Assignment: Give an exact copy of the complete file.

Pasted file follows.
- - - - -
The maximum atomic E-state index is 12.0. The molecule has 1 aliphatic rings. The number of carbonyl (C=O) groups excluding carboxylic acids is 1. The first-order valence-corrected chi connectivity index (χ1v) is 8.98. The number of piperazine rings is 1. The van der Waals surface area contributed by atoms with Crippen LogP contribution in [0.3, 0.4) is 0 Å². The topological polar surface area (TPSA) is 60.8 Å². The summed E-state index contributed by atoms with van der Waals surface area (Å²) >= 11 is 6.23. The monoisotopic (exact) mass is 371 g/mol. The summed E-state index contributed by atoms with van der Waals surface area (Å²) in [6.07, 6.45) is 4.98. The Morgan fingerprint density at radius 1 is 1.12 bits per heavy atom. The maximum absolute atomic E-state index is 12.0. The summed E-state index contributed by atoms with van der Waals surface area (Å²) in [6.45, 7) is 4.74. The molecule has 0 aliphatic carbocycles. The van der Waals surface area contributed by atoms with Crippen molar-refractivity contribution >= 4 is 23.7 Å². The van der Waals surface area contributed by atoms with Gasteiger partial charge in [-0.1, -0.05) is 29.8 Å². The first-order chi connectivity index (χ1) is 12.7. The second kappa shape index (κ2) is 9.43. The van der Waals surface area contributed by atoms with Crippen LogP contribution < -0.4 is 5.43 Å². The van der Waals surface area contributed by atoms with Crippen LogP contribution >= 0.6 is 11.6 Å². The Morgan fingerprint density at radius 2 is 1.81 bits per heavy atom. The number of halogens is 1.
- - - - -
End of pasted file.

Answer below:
The maximum atomic E-state index is 12.0. The molecule has 1 aliphatic rings. The number of carbonyl (C=O) groups excluding carboxylic acids is 1. The first-order valence-corrected chi connectivity index (χ1v) is 8.98. The number of piperazine rings is 1. The van der Waals surface area contributed by atoms with Crippen LogP contribution in [0.3, 0.4) is 0 Å². The topological polar surface area (TPSA) is 60.8 Å². The summed E-state index contributed by atoms with van der Waals surface area (Å²) >= 11 is 6.23. The monoisotopic (exact) mass is 371 g/mol. The summed E-state index contributed by atoms with van der Waals surface area (Å²) in [6.07, 6.45) is 4.98. The Morgan fingerprint density at radius 1 is 1.12 bits per heavy atom. The maximum absolute atomic E-state index is 12.0. The summed E-state index contributed by atoms with van der Waals surface area (Å²) in [6.45, 7) is 4.74. The molecule has 0 aliphatic carbocycles. The van der Waals surface area contributed by atoms with Crippen molar-refractivity contribution >= 4 is 23.7 Å². The van der Waals surface area contributed by atoms with Gasteiger partial charge in [-0.1, -0.05) is 29.8 Å². The first-order chi connectivity index (χ1) is 12.7. The second kappa shape index (κ2) is 9.43. The van der Waals surface area contributed by atoms with Crippen LogP contribution < -0.4 is 5.43 Å². The van der Waals surface area contributed by atoms with Crippen LogP contribution >= 0.6 is 11.6 Å². The Morgan fingerprint density at radius 2 is 1.81 bits per heavy atom. The number of halogens is 1.